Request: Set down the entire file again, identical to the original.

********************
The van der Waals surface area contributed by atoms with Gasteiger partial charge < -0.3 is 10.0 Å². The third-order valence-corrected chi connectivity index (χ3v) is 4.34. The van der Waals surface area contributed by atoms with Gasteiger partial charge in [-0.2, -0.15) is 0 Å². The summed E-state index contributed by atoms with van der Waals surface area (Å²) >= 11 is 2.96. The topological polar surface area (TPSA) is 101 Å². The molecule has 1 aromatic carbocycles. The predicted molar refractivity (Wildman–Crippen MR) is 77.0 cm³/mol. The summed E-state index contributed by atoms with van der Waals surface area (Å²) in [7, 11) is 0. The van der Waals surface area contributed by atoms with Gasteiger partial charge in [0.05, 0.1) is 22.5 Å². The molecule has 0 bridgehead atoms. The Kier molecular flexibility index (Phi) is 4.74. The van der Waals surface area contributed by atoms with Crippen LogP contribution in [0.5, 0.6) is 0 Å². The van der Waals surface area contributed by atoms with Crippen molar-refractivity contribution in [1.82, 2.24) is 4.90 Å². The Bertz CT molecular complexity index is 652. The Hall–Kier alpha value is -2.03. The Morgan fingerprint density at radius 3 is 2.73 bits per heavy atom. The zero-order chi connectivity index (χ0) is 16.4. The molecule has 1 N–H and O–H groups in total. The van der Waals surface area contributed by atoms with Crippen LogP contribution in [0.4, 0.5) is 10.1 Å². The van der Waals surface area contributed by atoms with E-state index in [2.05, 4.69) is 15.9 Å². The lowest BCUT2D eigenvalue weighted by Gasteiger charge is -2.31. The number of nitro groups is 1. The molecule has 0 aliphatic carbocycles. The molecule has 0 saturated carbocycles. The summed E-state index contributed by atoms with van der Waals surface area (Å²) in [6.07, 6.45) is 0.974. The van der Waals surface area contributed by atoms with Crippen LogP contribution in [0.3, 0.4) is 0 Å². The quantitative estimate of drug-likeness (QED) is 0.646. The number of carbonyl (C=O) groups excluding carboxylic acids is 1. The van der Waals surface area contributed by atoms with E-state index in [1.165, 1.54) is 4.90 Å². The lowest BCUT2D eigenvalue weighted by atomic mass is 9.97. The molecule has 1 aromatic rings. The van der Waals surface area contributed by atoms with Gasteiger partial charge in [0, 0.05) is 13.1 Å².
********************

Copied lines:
The van der Waals surface area contributed by atoms with Gasteiger partial charge < -0.3 is 10.0 Å². The third-order valence-corrected chi connectivity index (χ3v) is 4.34. The van der Waals surface area contributed by atoms with Gasteiger partial charge in [-0.2, -0.15) is 0 Å². The summed E-state index contributed by atoms with van der Waals surface area (Å²) >= 11 is 2.96. The topological polar surface area (TPSA) is 101 Å². The molecule has 1 aromatic carbocycles. The predicted molar refractivity (Wildman–Crippen MR) is 77.0 cm³/mol. The summed E-state index contributed by atoms with van der Waals surface area (Å²) in [7, 11) is 0. The van der Waals surface area contributed by atoms with Gasteiger partial charge in [0.05, 0.1) is 22.5 Å². The molecule has 0 bridgehead atoms. The Kier molecular flexibility index (Phi) is 4.74. The van der Waals surface area contributed by atoms with Crippen LogP contribution in [0.5, 0.6) is 0 Å². The van der Waals surface area contributed by atoms with Crippen molar-refractivity contribution in [1.82, 2.24) is 4.90 Å². The Bertz CT molecular complexity index is 652. The Hall–Kier alpha value is -2.03. The Morgan fingerprint density at radius 3 is 2.73 bits per heavy atom. The zero-order chi connectivity index (χ0) is 16.4. The molecule has 1 N–H and O–H groups in total. The van der Waals surface area contributed by atoms with Crippen LogP contribution in [0.4, 0.5) is 10.1 Å². The van der Waals surface area contributed by atoms with E-state index in [2.05, 4.69) is 15.9 Å². The lowest BCUT2D eigenvalue weighted by Gasteiger charge is -2.31. The number of nitro groups is 1. The molecule has 0 aliphatic carbocycles. The molecule has 0 saturated carbocycles. The summed E-state index contributed by atoms with van der Waals surface area (Å²) in [6.07, 6.45) is 0.974. The van der Waals surface area contributed by atoms with Crippen LogP contribution in [0.3, 0.4) is 0 Å². The quantitative estimate of drug-likeness (QED) is 0.646. The number of carbonyl (C=O) groups excluding carboxylic acids is 1. The van der Waals surface area contributed by atoms with E-state index in [1.165, 1.54) is 4.90 Å². The lowest BCUT2D eigenvalue weighted by atomic mass is 9.97. The molecule has 1 aromatic rings. The van der Waals surface area contributed by atoms with Gasteiger partial charge in [0, 0.05) is 13.1 Å².